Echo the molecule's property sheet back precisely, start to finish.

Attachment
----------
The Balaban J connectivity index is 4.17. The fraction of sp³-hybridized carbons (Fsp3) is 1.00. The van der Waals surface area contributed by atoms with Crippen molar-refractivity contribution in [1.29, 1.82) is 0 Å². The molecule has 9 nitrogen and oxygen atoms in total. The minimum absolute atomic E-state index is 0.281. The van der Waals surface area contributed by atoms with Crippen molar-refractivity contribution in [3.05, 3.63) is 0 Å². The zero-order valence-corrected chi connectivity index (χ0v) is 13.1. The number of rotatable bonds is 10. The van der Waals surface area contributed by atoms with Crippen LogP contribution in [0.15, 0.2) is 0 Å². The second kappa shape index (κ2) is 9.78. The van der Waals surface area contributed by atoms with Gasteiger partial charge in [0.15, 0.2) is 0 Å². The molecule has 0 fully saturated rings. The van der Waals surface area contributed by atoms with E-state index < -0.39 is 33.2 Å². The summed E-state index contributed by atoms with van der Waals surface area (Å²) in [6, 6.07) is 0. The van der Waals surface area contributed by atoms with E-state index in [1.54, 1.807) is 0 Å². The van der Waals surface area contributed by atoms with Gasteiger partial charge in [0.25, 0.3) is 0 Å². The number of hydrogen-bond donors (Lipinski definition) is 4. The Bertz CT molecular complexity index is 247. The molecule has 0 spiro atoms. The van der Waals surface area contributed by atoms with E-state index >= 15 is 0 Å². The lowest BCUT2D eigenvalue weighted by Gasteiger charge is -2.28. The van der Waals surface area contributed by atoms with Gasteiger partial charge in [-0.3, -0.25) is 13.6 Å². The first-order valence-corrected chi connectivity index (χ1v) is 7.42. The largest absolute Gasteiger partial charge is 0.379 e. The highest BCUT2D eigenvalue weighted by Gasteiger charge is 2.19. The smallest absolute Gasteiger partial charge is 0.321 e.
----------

The Balaban J connectivity index is 4.17. The fraction of sp³-hybridized carbons (Fsp3) is 1.00. The van der Waals surface area contributed by atoms with Crippen molar-refractivity contribution in [1.29, 1.82) is 0 Å². The molecule has 9 nitrogen and oxygen atoms in total. The minimum absolute atomic E-state index is 0.281. The van der Waals surface area contributed by atoms with Crippen molar-refractivity contribution in [3.05, 3.63) is 0 Å². The zero-order valence-corrected chi connectivity index (χ0v) is 13.1. The number of rotatable bonds is 10. The van der Waals surface area contributed by atoms with Crippen LogP contribution in [0.15, 0.2) is 0 Å². The second kappa shape index (κ2) is 9.78. The van der Waals surface area contributed by atoms with Gasteiger partial charge in [0.15, 0.2) is 0 Å². The molecule has 0 fully saturated rings. The van der Waals surface area contributed by atoms with E-state index < -0.39 is 33.2 Å². The summed E-state index contributed by atoms with van der Waals surface area (Å²) in [6, 6.07) is 0. The van der Waals surface area contributed by atoms with E-state index in [1.54, 1.807) is 0 Å². The van der Waals surface area contributed by atoms with Gasteiger partial charge in [0.25, 0.3) is 0 Å². The number of hydrogen-bond donors (Lipinski definition) is 4. The Bertz CT molecular complexity index is 247. The molecule has 0 spiro atoms. The van der Waals surface area contributed by atoms with E-state index >= 15 is 0 Å². The lowest BCUT2D eigenvalue weighted by Gasteiger charge is -2.28. The van der Waals surface area contributed by atoms with Gasteiger partial charge in [-0.3, -0.25) is 13.6 Å². The first-order valence-corrected chi connectivity index (χ1v) is 7.42. The largest absolute Gasteiger partial charge is 0.379 e. The highest BCUT2D eigenvalue weighted by Gasteiger charge is 2.19. The smallest absolute Gasteiger partial charge is 0.321 e.